During the 55th Annual Conference organized November 5-8, 2014 by the American Translators Association (ATA) in Chicago, I attended a session entitled Why We Need to be Good Storytellers, presented by Jost Zetzsche, tech-savvy English-to-German translator, editor of The Toolbox Journal, and co-author of Found in Translation (read review here).
Jost started out by highlighting the power of translators and translations in worldwide communications, mentioning two fascinating examples:
- the Inuit people needed to create a word for Internet, considering their lack of technology use, and came up with ikiaqqivik, which means “traveling through layers”
- the Chinese had to create a special character for “God” that would be a gender-neutral and match their all-encompassing philosophical interpretations
The speaker then moved on to point the finger at the translation community: “We are doing a great job in telling poor stories about ourselves as translators,” he pondered. “Disagreements are fine, and there are great reasons to have disagreements, but we don't do it in public. We're not helping each other when being so critical.”
He was referring to discussion forums and social media posts in general, in which translators seem to be always complaining and being negative about everything related to our industry―from prices to competition and especially technology.
Jost then highlighted a couple of headlines that support his idea that we must tell better stories about ourselves as professionals, and as the translation community as a whole. “Success demands that we harness the power of telling a killer story,” he read from Psychology Today. “Telling stories is the best way to teach, persuade, and even understand ourselves,” he read another headline.
"We need to present ourselves well and be aware of who we are.
We identify ourselves with St. Jerome, who wasn't really
tech-savvy when he translated the Bible."
He moved on to talk about how the media is covering stories related to translation. For example, he mentioned the first Skype translator demo and emphasized that it was kind of a fiasco. “But the press loved it, so the story was positive,” he stated. “The press was really interested in translation; maybe not just the type of translation that we want to talk about.” As a contrast, he indicated that for 350+ articles found online about the Skype translator demo, there were only 13 articles on the International Translation Day. “The latter is not an attractive story,” he concluded.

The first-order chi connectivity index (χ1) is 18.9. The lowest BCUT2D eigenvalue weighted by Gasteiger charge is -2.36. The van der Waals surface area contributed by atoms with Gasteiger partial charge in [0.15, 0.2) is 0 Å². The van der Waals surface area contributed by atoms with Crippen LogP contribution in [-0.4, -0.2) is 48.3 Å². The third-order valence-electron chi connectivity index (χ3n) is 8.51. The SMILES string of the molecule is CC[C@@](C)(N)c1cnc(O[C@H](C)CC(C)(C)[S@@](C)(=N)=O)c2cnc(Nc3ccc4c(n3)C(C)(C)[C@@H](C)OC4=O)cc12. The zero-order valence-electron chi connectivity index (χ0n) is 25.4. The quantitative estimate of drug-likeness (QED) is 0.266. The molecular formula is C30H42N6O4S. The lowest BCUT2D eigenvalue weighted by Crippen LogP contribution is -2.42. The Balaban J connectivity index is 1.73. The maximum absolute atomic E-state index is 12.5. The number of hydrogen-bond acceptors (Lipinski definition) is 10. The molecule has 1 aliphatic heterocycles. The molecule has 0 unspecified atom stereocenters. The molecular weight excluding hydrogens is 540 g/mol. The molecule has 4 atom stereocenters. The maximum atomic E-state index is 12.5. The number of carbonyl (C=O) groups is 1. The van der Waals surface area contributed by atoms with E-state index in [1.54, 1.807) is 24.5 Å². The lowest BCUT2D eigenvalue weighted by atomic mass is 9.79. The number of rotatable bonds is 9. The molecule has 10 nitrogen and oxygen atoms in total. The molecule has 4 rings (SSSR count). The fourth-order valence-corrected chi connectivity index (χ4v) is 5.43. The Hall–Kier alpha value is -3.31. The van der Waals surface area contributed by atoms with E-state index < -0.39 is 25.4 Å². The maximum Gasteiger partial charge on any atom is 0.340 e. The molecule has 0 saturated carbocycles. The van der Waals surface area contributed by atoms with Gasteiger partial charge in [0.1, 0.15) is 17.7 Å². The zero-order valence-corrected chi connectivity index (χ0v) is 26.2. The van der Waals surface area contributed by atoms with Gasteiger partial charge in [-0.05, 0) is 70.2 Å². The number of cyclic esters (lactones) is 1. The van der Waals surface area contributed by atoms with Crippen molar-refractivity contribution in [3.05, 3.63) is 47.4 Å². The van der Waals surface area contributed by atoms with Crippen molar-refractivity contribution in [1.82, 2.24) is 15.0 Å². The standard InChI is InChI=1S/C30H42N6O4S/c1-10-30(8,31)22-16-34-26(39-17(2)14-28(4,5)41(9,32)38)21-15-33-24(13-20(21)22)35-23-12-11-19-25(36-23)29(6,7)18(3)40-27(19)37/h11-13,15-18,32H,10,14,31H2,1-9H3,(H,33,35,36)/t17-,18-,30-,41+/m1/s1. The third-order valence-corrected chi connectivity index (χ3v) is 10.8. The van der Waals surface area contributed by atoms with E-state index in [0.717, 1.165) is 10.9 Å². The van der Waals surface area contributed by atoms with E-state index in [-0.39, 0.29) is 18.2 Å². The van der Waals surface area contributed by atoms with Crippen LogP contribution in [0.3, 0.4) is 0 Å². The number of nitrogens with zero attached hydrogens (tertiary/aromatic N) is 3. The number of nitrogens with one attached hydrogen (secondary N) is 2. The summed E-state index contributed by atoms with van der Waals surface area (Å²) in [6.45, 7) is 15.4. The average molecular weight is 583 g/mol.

“We are right now in the process of a supernova”
The speaker reminded those who attended his session how there wasn't much of a translation industry before the 1980s. Back then, there were mostly individuals offering their services, but then translation technology came along and things really changed.
Here's the time line Jost presented to the audience:
- 1980s ― Translations (Documents, paper) > 10 languages
- 1990s ― Localization (Software, digital) > 25 languages
- 2000s ― Globalization (Simship, static web) > 40 languages
- 2010s ― Integration (Integration in enterprise systems, dynamic web) 6 < > 60 languages
- 2020s ― Convergence (Embedded in every app, on every screen, personalized) 150 < > 150 languages
“We, individual translators or small business owners, can't offer what large corporations have to offer, because we're using different technology,” he explained. “But the demand for boutique-style specialist translation businesses could grow. We're no longer an industry; we're a supernova!”
Where do we tell stories?
In the last part of his session, Jost listed a few ways translators can tell better stories about themselves and our collective activities.
- Professional websites and blogs
- Social media posts: “You can create a good on-line persona with 100 tweets; but it only takes 1 tweet to kill that persona!”
- Other forms of electronic outreach: podcasts, YouTube channels, Tumbler, Pinterest, Instagram, etc.
- Industry-specific engagements: conferences such as the ATA's
- Not-for-profit engagements: Translators Without Borders's take on how translators have helped spread news about ebola
- Talks: sharing your knowledge with peers or educating potential clients
- Publications articles, books, etc.
- Any kind of communication with potential clients
Jost's Recommended reading on positive stories that shed a light on the translation industry:
RAFA LOMBARDINO is a translator and journalist from Brazil who lives in California. She has been working as a translator since 1997 and, in 2011, started to join forces with self-published authors to translate their work into Portuguese and English. In addition to acting as content curator at eWordNews, she also runs Word Awareness, a small network of professional translators, and coordinates Contemporary Brazilian Short Stories (CBSS), a project to promote Brazilian literature worldwide.